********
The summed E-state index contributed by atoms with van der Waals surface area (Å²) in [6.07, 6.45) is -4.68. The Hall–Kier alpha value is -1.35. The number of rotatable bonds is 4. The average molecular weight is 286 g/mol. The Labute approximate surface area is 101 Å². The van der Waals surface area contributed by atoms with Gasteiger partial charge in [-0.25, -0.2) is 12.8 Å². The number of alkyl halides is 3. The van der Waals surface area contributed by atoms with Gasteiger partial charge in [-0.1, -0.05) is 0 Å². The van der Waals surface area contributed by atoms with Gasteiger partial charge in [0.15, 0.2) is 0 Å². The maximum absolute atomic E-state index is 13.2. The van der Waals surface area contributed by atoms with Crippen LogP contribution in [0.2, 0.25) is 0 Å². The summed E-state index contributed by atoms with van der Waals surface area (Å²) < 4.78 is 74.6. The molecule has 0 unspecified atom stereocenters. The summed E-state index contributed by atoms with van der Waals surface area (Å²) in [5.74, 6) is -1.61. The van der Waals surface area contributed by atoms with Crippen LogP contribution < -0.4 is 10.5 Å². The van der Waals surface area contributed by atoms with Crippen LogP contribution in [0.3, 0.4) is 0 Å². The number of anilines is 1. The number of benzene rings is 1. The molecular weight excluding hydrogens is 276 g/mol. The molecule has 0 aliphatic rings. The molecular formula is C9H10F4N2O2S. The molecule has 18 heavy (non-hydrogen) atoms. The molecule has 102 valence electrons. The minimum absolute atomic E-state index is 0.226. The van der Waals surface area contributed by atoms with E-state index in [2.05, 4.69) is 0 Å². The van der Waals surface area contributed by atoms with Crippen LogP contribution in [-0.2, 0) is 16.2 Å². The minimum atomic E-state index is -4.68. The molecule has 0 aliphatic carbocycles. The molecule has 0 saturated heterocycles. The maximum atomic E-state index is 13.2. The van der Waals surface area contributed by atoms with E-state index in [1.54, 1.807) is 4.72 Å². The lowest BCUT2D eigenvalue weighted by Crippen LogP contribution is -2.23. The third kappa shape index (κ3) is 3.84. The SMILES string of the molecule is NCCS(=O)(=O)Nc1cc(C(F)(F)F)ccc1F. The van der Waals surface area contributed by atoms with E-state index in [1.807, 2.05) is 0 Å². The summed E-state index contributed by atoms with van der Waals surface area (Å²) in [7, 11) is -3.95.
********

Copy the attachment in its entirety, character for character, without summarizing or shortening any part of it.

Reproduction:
The summed E-state index contributed by atoms with van der Waals surface area (Å²) in [6.07, 6.45) is -4.68. The Hall–Kier alpha value is -1.35. The number of rotatable bonds is 4. The average molecular weight is 286 g/mol. The Labute approximate surface area is 101 Å². The van der Waals surface area contributed by atoms with Gasteiger partial charge in [-0.25, -0.2) is 12.8 Å². The number of alkyl halides is 3. The van der Waals surface area contributed by atoms with Gasteiger partial charge in [-0.1, -0.05) is 0 Å². The van der Waals surface area contributed by atoms with Gasteiger partial charge in [0.15, 0.2) is 0 Å². The maximum absolute atomic E-state index is 13.2. The van der Waals surface area contributed by atoms with Crippen LogP contribution in [0.2, 0.25) is 0 Å². The summed E-state index contributed by atoms with van der Waals surface area (Å²) < 4.78 is 74.6. The molecule has 0 unspecified atom stereocenters. The summed E-state index contributed by atoms with van der Waals surface area (Å²) in [5.74, 6) is -1.61. The van der Waals surface area contributed by atoms with Crippen LogP contribution < -0.4 is 10.5 Å². The van der Waals surface area contributed by atoms with Crippen LogP contribution in [0.3, 0.4) is 0 Å². The number of anilines is 1. The number of benzene rings is 1. The molecular weight excluding hydrogens is 276 g/mol. The molecule has 0 aliphatic rings. The molecular formula is C9H10F4N2O2S. The molecule has 18 heavy (non-hydrogen) atoms. The molecule has 102 valence electrons. The minimum absolute atomic E-state index is 0.226. The van der Waals surface area contributed by atoms with E-state index in [2.05, 4.69) is 0 Å². The van der Waals surface area contributed by atoms with Crippen LogP contribution in [-0.2, 0) is 16.2 Å². The minimum atomic E-state index is -4.68. The molecule has 0 aliphatic carbocycles. The molecule has 0 saturated heterocycles. The maximum atomic E-state index is 13.2. The van der Waals surface area contributed by atoms with E-state index in [1.54, 1.807) is 4.72 Å². The lowest BCUT2D eigenvalue weighted by Crippen LogP contribution is -2.23. The third kappa shape index (κ3) is 3.84. The SMILES string of the molecule is NCCS(=O)(=O)Nc1cc(C(F)(F)F)ccc1F. The van der Waals surface area contributed by atoms with E-state index in [1.807, 2.05) is 0 Å². The summed E-state index contributed by atoms with van der Waals surface area (Å²) in [7, 11) is -3.95.